Knowing that you have an addiction can be quite scary, and unfortunately, drugs like this one often become addictions without their users ever intending for it to happen.
Valium (whose generic name is diazepam) is a prescribed drug that was first developed in the 1960s. During those days, it seemed as though everyone had a very flippant attitude about using prescription drugs, and according to popular stereotypes, Valium was often given to housewives to alleviate their stress and anxiety. Of course, it was also used in a variety of other settings and purposes as well. It has a calming effect on you when you take it, which makes it an attractive choice to anyone who suffers from anxiety.
Valium is commonly referred to on the street by the names, benzos, downers and Vs, and it’s actually very easy to get without a prescription. Those who choose this method will use it by crushing the tablets and snorting them to get high.
Valium abuse always happens before Valium addiction. If you’ve been taking it for any period of time, then you’ve probably noticed that you have needed to increase your dosage. It’s also possible that you’ve taken it more frequently than it was prescribed, just because the effects you’re experiencing aren’t the same as they were in the beginning. These are just some of the ways that abuse occurs, and when these behaviors are repeated too often, Valium addiction can result.
If you believe that you’ve become addicted to Valium, it’s very important for you to get professional help if you want to stop. Valium withdrawal can cause you to go right back to using, and relapsing can only drive you further into your addiction. Valium may be a very addictive sedative, but when you get professional help, you can recover from this addiction. Recovery may include:
Right now, it may feel as though you need to take Valium in order to manage your day to day activities. The idea of going without it might make you nervous, but the short and long term effects of continued Valium abuse and addiction can have a devastating impact on you.
In many ways, taking Valium produces effects that are similar to drinking alcohol. While it’s not uncommon for people to take Valium and drink alcohol at the same time, many people produce these effects by continually increasing their dosages of Valium alone.
Valium abuse always occurs before Valium addiction sets in. There are some indicators that Valium abuse is occurring if you’re concerned about yourself or someone you love, and these include:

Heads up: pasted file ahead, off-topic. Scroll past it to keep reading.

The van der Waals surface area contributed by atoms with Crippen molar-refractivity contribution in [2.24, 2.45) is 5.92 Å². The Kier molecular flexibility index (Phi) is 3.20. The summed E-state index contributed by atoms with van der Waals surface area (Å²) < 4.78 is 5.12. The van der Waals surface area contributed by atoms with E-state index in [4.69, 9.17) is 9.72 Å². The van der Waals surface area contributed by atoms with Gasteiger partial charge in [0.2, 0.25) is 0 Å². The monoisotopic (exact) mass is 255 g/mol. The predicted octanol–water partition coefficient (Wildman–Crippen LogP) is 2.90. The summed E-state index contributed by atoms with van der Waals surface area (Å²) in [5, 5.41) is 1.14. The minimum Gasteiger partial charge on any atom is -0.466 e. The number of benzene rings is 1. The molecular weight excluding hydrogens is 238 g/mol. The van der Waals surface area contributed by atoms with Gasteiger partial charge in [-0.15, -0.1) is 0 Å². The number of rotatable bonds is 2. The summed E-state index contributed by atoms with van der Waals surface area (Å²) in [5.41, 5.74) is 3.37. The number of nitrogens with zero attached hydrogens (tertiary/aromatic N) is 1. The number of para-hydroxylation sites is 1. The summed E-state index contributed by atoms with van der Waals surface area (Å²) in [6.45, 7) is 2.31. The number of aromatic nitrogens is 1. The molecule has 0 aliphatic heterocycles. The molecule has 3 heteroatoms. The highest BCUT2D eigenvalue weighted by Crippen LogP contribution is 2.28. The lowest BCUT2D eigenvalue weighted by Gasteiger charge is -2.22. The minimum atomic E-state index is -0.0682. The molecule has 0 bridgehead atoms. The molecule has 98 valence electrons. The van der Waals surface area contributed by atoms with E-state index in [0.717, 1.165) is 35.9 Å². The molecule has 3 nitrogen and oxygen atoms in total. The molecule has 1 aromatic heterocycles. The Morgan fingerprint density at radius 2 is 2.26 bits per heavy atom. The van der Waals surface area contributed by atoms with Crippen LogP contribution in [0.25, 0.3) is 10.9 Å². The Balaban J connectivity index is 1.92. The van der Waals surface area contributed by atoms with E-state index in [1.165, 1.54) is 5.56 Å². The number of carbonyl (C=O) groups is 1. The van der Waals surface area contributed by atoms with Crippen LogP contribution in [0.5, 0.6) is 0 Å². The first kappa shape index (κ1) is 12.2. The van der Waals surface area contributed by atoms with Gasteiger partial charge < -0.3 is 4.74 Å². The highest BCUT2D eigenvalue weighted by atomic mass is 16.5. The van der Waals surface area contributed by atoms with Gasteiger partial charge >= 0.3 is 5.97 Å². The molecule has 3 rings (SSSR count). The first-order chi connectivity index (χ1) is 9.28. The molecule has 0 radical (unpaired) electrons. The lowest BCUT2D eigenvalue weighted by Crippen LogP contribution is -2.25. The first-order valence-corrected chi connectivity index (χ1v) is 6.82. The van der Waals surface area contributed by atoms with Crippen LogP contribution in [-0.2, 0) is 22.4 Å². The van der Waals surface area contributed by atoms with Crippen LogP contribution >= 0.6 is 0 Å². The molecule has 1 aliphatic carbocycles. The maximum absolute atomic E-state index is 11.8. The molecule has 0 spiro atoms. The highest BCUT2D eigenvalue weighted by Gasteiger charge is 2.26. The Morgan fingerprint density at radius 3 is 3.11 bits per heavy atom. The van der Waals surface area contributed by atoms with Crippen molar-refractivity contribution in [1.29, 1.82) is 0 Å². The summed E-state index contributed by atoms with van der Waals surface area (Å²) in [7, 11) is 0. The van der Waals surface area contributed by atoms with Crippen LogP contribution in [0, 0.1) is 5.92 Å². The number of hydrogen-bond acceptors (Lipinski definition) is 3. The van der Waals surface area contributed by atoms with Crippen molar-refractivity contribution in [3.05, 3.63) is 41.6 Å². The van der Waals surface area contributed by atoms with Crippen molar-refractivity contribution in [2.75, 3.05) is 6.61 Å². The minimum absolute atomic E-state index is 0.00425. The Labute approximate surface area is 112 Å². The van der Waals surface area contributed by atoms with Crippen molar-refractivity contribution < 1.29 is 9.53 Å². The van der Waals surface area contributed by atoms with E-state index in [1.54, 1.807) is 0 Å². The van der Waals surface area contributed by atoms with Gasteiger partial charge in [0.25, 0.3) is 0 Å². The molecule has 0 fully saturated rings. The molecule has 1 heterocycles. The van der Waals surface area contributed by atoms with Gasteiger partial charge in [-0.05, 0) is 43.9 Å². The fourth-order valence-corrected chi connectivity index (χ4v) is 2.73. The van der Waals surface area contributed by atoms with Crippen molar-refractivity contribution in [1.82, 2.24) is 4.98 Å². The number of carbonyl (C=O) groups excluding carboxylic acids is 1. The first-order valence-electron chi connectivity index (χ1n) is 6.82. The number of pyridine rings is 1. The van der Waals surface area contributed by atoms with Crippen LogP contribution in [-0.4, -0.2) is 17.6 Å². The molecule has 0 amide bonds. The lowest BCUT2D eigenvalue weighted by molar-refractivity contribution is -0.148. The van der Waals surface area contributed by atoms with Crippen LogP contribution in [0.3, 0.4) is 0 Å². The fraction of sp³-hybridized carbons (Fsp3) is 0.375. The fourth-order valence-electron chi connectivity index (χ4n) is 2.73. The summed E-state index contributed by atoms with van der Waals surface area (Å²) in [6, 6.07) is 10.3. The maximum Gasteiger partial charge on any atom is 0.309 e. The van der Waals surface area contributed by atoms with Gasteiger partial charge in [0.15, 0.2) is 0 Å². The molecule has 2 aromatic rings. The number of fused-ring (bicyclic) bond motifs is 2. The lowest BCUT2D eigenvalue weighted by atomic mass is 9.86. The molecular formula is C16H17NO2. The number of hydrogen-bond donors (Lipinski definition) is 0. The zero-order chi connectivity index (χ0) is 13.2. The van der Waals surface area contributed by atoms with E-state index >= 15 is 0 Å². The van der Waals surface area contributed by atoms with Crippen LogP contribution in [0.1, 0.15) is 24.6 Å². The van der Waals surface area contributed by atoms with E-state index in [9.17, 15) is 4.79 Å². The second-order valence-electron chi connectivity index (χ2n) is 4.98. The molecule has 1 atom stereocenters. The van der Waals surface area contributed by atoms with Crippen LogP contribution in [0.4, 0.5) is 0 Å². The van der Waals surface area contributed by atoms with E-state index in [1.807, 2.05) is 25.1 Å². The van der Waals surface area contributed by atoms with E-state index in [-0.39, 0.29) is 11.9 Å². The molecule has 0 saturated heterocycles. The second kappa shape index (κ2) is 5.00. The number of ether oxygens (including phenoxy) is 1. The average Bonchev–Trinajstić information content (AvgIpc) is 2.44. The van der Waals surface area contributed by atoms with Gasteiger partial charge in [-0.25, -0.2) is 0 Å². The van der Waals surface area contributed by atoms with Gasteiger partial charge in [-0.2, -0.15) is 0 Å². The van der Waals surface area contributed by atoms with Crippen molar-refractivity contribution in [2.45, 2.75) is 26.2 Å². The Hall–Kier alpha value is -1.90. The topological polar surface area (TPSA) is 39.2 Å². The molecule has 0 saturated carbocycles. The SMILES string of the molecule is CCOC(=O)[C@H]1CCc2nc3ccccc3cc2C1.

You don’t have to be using Valium for a long period of time in order to experience any of these effects.
As you may have guessed, if you’ve been taking Valium for a long time, you have probably become addicted. While you might still experience many of the short term effects of this drug, the long term effects can begin manifesting as well. These Valium addiction symptoms can include memory loss, hallucinations, coma and heart attack.
As far as Valium addiction behaviors go, you can identify a Valium addiction if you become agitated easily because it’s been too long since your last dose. In addition, sometimes Valium addiction behaviors develop in patterns that are similar to the way Alzheimer’s or dementia patients respond.
Northpoint Recovery is a state of the art, comfortable and modern inpatient detox and drug rehab facility designed to help our clients get the help they need to overcome addiction.Call (888) 280-3348 Now
As with other types of drugs, when Valium is stopped abruptly, it’s normal to expect some level of withdrawal. Valium withdrawal symptoms can be mild in some people, but in others, they raise a great deal of concern. Mild symptoms might include nausea, insomnia, irritability, blurred vision and ringing in the ears. It’s also common to experience a reemergence of your original symptoms. This can be difficult for many people because they don’t want to experience anxiety and apprehension again.
Other, more serious Valium withdrawal symptoms can include blood pressure problems, heart issues, muscle and joint pain, hallucinations and Grand Mal seizures.
These withdrawal symptoms often cause people to think twice about stopping their use of Valium. However, there is a right way to quit that will reduce the severity of these symptoms, or even eliminate them altogether. By tapering off the drug, and by going to drug detox, the physical part of your addiction can be addressed successfully. You’ll also be monitored for any medical complications, which should put your mind at ease.
Here at Northpoint Recovery, we offer some of the top Valium addiction treatment options in the Pacific Northwest. By providing our patients with their own personal treatment plans and by maintaining a small population, our patients are able to get the help they need to recover. If you would like to learn more about how to get help for your Valium addiction, please contact us today.